Infants with moderate to severe symptoms receive antiviral treatment, but that's not routinely recommended for asymptomatic infants with isolated sensorineural hearing loss, according to Fowler. “A clinical trial is underway to assess treatment in these infants,” she said, adding that the study completion date is not until the summer of 2024, while another clinical trial for treatment of asymptomatic infants with normal hearing is due by the end of the same year.

 

While audiologists alone cannot win the war against CMV, they can—as a community—become a formidable platoon. “Infants with asymptomatic or mild symptomatic congenital CMV infection will not be identified in the newborn nursery unless they undergo screening,” stressed Ross. “The only way to identify all infants at risk for hearing loss due to congenital CMV infection is to test for CMV in the newborn period.”

Fowler pointed to the need for diagnostic audiology evaluations every six months until 3 years of age and annually after that to identify progressive or late-onset hearing loss. She noted that if the hearing status has changed, the child should be evaluated every three months until the hearing loss stabilises. Additionally, she advised that children with defined hearing loss be closely monitored through adolescence for potential progression, and children with identified hearing loss be referred to early intervention programs.

Shoup cautioned that while universal screening is still not common and remains under debate, she sees some positive signs. “Some states are increasingly implementing hearing-targeted CMV (HT-CMV) screening,” she said, pointing to the European Consensus Statement on Diagnosis and Management of Congenital Cytomegalovirus that supports testing for CMV “based on the presence of one or more of the most frequently observed clinical features,” including sensorineural hearing loss. Shoup was among those who implemented screening in 1999 at Parkland Hospital in Dallas, and has monitored it closely ever since, publishing the results in 2017. “This allows us to identify those infants with hearing loss due to congenital CMV and to inform treatment plans,” she said. “However, with HT-CMV, we are aware that asymptomatic infants with CMV at risk for developing delayed onset hearing loss may be missed. Research has indicated that although many infants with CMV and sensorineural hearing loss will be identified with HT-CMV screening, an estimated 43 percent who may have delayed onset of hearing loss in the early infant period will not be identified.”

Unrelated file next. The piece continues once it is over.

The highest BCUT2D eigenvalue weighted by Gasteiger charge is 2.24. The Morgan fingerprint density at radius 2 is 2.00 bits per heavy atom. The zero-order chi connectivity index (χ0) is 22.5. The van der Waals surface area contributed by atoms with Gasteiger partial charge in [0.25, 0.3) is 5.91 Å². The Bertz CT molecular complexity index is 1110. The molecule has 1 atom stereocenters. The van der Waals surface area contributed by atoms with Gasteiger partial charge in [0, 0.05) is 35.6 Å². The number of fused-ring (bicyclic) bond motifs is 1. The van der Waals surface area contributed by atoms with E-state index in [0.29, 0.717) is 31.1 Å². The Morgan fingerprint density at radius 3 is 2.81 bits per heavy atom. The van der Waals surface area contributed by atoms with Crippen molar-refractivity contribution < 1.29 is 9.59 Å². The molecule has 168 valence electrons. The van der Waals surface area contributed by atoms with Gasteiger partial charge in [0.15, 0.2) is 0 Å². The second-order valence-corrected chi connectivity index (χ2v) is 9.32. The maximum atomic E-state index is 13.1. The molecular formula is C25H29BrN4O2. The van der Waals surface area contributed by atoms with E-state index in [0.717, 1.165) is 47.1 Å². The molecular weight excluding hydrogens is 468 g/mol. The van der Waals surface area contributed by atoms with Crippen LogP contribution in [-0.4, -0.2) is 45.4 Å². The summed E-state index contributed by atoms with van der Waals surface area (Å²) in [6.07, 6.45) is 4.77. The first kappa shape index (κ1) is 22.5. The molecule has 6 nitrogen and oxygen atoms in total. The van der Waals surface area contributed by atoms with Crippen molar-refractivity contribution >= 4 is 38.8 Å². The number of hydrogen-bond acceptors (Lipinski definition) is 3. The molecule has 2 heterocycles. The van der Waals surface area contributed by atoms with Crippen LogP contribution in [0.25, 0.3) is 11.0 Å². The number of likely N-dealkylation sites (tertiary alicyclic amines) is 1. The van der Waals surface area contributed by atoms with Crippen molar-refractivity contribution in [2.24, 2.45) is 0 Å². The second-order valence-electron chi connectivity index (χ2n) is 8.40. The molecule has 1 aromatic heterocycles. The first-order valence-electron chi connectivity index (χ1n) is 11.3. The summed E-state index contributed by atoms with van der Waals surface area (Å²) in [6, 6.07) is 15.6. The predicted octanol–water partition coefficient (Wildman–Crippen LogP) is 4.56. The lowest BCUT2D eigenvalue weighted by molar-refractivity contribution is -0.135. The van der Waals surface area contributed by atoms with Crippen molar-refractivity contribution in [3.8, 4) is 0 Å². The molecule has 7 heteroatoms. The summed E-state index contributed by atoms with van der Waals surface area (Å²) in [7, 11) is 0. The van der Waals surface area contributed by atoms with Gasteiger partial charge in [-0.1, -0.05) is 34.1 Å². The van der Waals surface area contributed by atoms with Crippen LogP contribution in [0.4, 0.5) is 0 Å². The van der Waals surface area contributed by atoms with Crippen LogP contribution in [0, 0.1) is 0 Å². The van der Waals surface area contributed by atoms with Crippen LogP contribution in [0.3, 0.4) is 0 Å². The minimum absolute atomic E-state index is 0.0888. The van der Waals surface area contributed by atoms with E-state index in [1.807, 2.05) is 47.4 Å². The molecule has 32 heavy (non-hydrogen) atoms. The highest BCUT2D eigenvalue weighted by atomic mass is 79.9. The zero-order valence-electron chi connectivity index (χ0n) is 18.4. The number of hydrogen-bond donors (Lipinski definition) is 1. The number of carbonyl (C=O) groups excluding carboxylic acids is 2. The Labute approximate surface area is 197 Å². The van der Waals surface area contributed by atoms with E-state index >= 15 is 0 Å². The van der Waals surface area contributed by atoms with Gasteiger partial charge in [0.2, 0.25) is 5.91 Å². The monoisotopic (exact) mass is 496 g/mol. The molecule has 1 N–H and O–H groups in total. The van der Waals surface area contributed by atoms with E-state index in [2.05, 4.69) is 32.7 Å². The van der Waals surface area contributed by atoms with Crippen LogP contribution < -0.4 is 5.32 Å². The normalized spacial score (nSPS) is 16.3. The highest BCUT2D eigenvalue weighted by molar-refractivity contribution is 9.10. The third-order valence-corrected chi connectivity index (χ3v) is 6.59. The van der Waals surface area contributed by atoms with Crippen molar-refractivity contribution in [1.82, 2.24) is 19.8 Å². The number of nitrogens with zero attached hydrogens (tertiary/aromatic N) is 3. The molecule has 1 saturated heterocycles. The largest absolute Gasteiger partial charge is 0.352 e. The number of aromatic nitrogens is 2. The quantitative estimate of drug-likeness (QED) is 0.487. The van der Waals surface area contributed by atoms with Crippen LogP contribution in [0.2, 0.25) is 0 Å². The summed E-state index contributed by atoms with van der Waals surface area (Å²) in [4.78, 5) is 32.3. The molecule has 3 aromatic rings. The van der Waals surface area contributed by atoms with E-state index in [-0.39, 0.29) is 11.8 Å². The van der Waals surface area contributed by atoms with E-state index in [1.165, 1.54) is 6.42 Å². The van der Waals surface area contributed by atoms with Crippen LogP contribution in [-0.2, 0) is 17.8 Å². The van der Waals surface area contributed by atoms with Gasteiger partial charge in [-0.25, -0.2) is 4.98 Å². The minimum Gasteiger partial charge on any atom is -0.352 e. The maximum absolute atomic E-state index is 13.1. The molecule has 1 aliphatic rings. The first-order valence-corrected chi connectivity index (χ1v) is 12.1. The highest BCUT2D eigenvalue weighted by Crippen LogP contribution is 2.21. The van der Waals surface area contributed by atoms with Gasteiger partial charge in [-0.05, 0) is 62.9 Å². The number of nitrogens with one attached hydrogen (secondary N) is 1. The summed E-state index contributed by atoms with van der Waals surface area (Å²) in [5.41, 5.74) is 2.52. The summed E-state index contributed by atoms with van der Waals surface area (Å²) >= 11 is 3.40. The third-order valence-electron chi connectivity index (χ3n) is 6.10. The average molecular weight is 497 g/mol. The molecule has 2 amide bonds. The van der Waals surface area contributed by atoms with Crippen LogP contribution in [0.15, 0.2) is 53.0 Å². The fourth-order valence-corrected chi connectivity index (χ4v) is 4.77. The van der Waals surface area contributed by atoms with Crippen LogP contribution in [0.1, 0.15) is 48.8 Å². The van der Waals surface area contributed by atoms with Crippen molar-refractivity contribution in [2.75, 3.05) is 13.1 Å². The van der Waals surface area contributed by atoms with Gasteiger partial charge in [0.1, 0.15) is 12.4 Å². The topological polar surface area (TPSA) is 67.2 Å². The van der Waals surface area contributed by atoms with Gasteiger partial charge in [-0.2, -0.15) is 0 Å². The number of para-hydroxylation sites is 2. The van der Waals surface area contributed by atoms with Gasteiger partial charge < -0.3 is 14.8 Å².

According to the CDC, those born with CMV-related hearing loss are at risk for it to progress from mild to severe during the first two years of life, a critical time for language and learning. This considered, technology is encouraged to help mitigate the loss of vital communication of social skills. Ross, Fowler, and Shoup agree on the significant roles of hearing aids and cochlear implants in treating CMV-related hearing loss. “Like other forms of sensorineural hearing loss, hearing aids and cochlear implants are important treatment modalities for children with hearing loss due to CMV,” said Ross. Added Fowler: “Both hearing aids and cochlear implants are used to treat CMV-related hearing loss. Many children may start with hearing aids, but due to the progression of their hearing loss, later qualify for cochlear implants.”

Although CMV likely produces neural damage, the degree of the damage may not be sufficient to affect cochlear implant performance in the CMV patients. Shoup added that hearing aid and/or cochlear implants should be offered as soon as possible after confirmation of hearing status.

“In addition, early intervention services and family support should be available and accessible to the family,” said Shoup. “Once any infant or child is identified with hearing difficulties or receives amplification or cochlear implant services, ongoing monitoring of hearing status and development is necessary.”

This is another area where audiologists must remain vigilant, according to Shoup, who pointed to the increased probability of progression of hearing loss in infants and children with CMV. “If the infant or child is initially fit with hearing aids, close surveillance should be implemented to adjust the devices as needed if hearing status changes. Furthermore, the audiologist should be alert to make timely referral for cochlear implantation should progression of hearing difficulty render traditional amplification of limited or no benefit.”